Does Persecution Cause the Church to Grow?

Persecution

Following the death of Stephen, a time of persecution began against the church in Jerusalem. The result of this was that the disciples were scattered and the gospel was preached and received in other places.

Saul was in hearty agreement with putting him to death. And on that day a great persecution began against the church in Jerusalem, and they were all scattered throughout the regions of Judea and Samaria, except the apostles. Some devout men buried Stephen, and made loud lamentation over him. But Saul began ravaging the church, entering house after house, and dragging off men and women, he would put them in prison. Therefore, those who had been scattered went about preaching the word” (Acts 8:1-4).

The early church faced much persecution. It also experienced a lot of growth. We do not experience the same degree of persecution today (at least not in this country). We also do not see the same rate of growth (generally speaking).

Because of this, some have wondered if we might see more growth if we experienced persecution. If persecution and growth seem to go together, does that mean a lack of persecution will result in a lack of growth? It is a good topic to consider. So let us examine the question: Does persecution cause the church to grow?Continue Reading

Faith Working through Love

Galatians 5:6

In his letter to the churches of Galatia, Paul addressed the problem of Jewish Christians wanting to return to or retain parts of the Law of Moses. If one attempted to do this and be “justified by law,” he would have “fallen from grace” (Galatians 5:4).

There are not many Christians today who are trying to go back to the Law of Moses as there were in the first century (at least not as overtly as the early Jewish Christians were). Yet this was the first major controversy among the early disciples. Much of the focus in this controversy had to do with circumcision. Circumcision was the sign of God’s covenant with Abraham (Genesis 17:10-12) and was a commandment under the Law of Moses (Leviticus 12:2-3); however, it was not required for Christians under the law of Christ (Acts 15:1-11; Galatians 2:3-5). So in Paul’s letter to the Galatians, he explained that there was something more important than whether or not one was circumcised.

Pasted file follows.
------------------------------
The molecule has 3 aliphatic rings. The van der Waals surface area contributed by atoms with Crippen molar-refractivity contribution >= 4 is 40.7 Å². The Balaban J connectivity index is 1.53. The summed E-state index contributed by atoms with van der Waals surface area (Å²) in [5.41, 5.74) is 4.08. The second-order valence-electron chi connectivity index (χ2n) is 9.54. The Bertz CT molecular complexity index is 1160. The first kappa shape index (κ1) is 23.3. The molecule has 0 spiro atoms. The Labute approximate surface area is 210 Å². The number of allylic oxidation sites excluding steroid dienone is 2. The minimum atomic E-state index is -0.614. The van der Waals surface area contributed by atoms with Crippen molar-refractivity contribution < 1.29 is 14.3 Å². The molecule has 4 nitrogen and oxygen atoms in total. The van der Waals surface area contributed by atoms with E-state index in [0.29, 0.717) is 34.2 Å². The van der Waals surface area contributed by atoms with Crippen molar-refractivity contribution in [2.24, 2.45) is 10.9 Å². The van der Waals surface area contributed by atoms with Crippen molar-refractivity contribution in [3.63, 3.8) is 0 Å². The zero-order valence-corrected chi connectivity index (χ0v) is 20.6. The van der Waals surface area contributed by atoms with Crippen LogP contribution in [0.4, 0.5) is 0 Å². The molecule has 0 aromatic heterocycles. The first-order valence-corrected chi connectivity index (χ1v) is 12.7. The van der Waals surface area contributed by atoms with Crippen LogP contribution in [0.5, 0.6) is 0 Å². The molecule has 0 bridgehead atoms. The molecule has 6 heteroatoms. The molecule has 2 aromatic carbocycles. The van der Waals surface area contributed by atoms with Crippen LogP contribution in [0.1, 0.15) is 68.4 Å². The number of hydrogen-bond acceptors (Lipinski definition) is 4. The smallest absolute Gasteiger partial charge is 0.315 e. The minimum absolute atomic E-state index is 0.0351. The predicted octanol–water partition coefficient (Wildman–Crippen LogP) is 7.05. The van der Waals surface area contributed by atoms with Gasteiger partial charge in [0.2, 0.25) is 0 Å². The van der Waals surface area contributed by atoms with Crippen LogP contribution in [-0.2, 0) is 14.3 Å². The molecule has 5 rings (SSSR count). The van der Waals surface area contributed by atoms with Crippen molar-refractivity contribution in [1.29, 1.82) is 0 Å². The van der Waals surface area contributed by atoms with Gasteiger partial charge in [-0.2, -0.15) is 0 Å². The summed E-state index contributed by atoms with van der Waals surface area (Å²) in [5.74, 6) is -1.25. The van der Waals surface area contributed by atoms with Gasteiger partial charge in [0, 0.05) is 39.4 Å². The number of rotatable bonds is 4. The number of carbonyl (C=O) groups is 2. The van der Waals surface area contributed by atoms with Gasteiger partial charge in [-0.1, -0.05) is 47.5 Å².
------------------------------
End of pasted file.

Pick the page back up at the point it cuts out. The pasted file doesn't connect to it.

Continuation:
For in Christ Jesus neither circumcision nor uncircumcision means anything, but faith working through love” (Galatians 5:6).

What mattered for these brethren was “faith working through love.” Let us briefly break down what Paul meant by this.Continue Reading

A Year of Jubilee

Year of Jubilee

The start of a new year is seen by many as a time to restart – enact changes, make resolutions, set goals, and so on. Obviously, these things can be done any time of the year; but the start of a calendar year makes a natural break that can be used to spur us on to start anew in some way.

In the Law of Moses, there were instructions about a time to “restart” or begin again. It was the year of jubilee that occurred every fifty years.

You are also to count off seven sabbaths of years for yourself, seven times seven years, so that you have the time of the seven sabbaths of years, namely, forty-nine years. You shall then sound a ram’s horn abroad on the tenth day of the seventh month; on the day of atonement you shall sound a horn all through your land.

You shall thus consecrate the fiftieth year and proclaim a release through the land to all its inhabitants. It shall be a jubilee for you, and each of you shall return to his own property, and each of you shall return to his family. You shall have the fiftieth year as a jubilee; you shall not sow, nor reap its aftergrowth, nor gather in from its untrimmed vines. For it is a jubilee; it shall be holy to you. You shall eat its crops out of the field” (Leviticus 25:8-12).

As we begin a new year, there are several lessons that are good for us to learn from this year of jubilee.Continue Reading

Top 5 Articles on Plain Bible Teaching in 2019

Top 5 Articles of 2019

It’s that time of year again – time to take a moment and look back and see what happened throughout 2019. On Plain Bible Teaching, that means looking back and seeing what were the most-read articles on the site for this year. I’m always interested to see what makes the list. What I thought were the “best” articles are not always the ones that you, the reader, found most interesting or helpful. So here are the “top 5” posts based on the number of page views.Continue Reading